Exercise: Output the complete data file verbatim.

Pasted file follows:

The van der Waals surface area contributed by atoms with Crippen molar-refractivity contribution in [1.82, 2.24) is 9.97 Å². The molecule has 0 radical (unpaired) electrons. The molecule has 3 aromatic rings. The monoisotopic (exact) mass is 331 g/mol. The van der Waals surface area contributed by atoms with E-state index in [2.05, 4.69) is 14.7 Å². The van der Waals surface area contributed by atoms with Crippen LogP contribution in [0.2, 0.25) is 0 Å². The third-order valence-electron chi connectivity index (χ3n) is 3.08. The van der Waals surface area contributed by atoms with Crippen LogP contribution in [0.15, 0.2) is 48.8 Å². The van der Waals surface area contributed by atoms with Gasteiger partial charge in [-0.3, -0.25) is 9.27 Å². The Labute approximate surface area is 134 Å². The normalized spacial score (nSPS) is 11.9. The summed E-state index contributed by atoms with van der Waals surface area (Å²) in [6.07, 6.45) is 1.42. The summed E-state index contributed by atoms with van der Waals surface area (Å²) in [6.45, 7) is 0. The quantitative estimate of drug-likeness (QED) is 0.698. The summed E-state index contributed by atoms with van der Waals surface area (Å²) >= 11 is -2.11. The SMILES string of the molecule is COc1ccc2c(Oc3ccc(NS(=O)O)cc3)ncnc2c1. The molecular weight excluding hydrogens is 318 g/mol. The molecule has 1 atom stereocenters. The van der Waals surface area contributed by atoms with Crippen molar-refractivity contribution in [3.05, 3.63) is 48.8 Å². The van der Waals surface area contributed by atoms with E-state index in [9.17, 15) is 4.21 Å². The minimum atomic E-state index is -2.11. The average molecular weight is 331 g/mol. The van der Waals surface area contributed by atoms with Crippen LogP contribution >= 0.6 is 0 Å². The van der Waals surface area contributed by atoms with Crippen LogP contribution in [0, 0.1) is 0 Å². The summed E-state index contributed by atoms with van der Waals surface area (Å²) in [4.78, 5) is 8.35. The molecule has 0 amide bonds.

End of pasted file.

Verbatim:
The van der Waals surface area contributed by atoms with Crippen molar-refractivity contribution in [1.82, 2.24) is 9.97 Å². The molecule has 0 radical (unpaired) electrons. The molecule has 3 aromatic rings. The monoisotopic (exact) mass is 331 g/mol. The van der Waals surface area contributed by atoms with E-state index in [2.05, 4.69) is 14.7 Å². The van der Waals surface area contributed by atoms with Crippen LogP contribution in [0.2, 0.25) is 0 Å². The third-order valence-electron chi connectivity index (χ3n) is 3.08. The van der Waals surface area contributed by atoms with Crippen LogP contribution in [0.15, 0.2) is 48.8 Å². The van der Waals surface area contributed by atoms with Gasteiger partial charge in [-0.3, -0.25) is 9.27 Å². The Labute approximate surface area is 134 Å². The normalized spacial score (nSPS) is 11.9. The summed E-state index contributed by atoms with van der Waals surface area (Å²) in [6.07, 6.45) is 1.42. The summed E-state index contributed by atoms with van der Waals surface area (Å²) in [6.45, 7) is 0. The quantitative estimate of drug-likeness (QED) is 0.698. The summed E-state index contributed by atoms with van der Waals surface area (Å²) >= 11 is -2.11. The SMILES string of the molecule is COc1ccc2c(Oc3ccc(NS(=O)O)cc3)ncnc2c1. The molecular weight excluding hydrogens is 318 g/mol. The molecule has 1 atom stereocenters. The van der Waals surface area contributed by atoms with Crippen molar-refractivity contribution in [3.05, 3.63) is 48.8 Å². The van der Waals surface area contributed by atoms with E-state index in [9.17, 15) is 4.21 Å². The minimum atomic E-state index is -2.11. The average molecular weight is 331 g/mol. The van der Waals surface area contributed by atoms with Crippen LogP contribution >= 0.6 is 0 Å². The van der Waals surface area contributed by atoms with Crippen LogP contribution in [0, 0.1) is 0 Å². The summed E-state index contributed by atoms with van der Waals surface area (Å²) in [4.78, 5) is 8.35. The molecule has 0 amide bonds.